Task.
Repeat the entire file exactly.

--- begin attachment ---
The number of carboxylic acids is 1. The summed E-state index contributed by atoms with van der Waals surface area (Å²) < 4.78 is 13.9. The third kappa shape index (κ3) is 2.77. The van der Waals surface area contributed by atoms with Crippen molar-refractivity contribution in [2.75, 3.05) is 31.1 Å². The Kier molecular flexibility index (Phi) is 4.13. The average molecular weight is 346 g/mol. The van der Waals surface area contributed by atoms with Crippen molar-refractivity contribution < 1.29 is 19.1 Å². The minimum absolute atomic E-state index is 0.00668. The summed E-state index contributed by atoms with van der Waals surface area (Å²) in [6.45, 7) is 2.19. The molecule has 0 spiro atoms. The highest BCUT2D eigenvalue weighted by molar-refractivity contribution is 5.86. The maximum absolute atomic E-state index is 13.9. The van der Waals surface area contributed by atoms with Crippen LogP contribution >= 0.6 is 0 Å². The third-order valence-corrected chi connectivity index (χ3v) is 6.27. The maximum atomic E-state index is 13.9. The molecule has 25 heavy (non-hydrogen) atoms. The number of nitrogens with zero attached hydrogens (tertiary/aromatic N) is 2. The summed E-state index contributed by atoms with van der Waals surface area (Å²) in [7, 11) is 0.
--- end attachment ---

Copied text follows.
The number of carboxylic acids is 1. The summed E-state index contributed by atoms with van der Waals surface area (Å²) < 4.78 is 13.9. The third kappa shape index (κ3) is 2.77. The van der Waals surface area contributed by atoms with Crippen molar-refractivity contribution in [2.75, 3.05) is 31.1 Å². The Kier molecular flexibility index (Phi) is 4.13. The average molecular weight is 346 g/mol. The van der Waals surface area contributed by atoms with Crippen molar-refractivity contribution < 1.29 is 19.1 Å². The minimum absolute atomic E-state index is 0.00668. The summed E-state index contributed by atoms with van der Waals surface area (Å²) in [6.45, 7) is 2.19. The molecule has 0 spiro atoms. The highest BCUT2D eigenvalue weighted by molar-refractivity contribution is 5.86. The maximum absolute atomic E-state index is 13.9. The van der Waals surface area contributed by atoms with Crippen LogP contribution >= 0.6 is 0 Å². The third-order valence-corrected chi connectivity index (χ3v) is 6.27. The maximum atomic E-state index is 13.9. The molecule has 25 heavy (non-hydrogen) atoms. The number of nitrogens with zero attached hydrogens (tertiary/aromatic N) is 2. The summed E-state index contributed by atoms with van der Waals surface area (Å²) in [7, 11) is 0.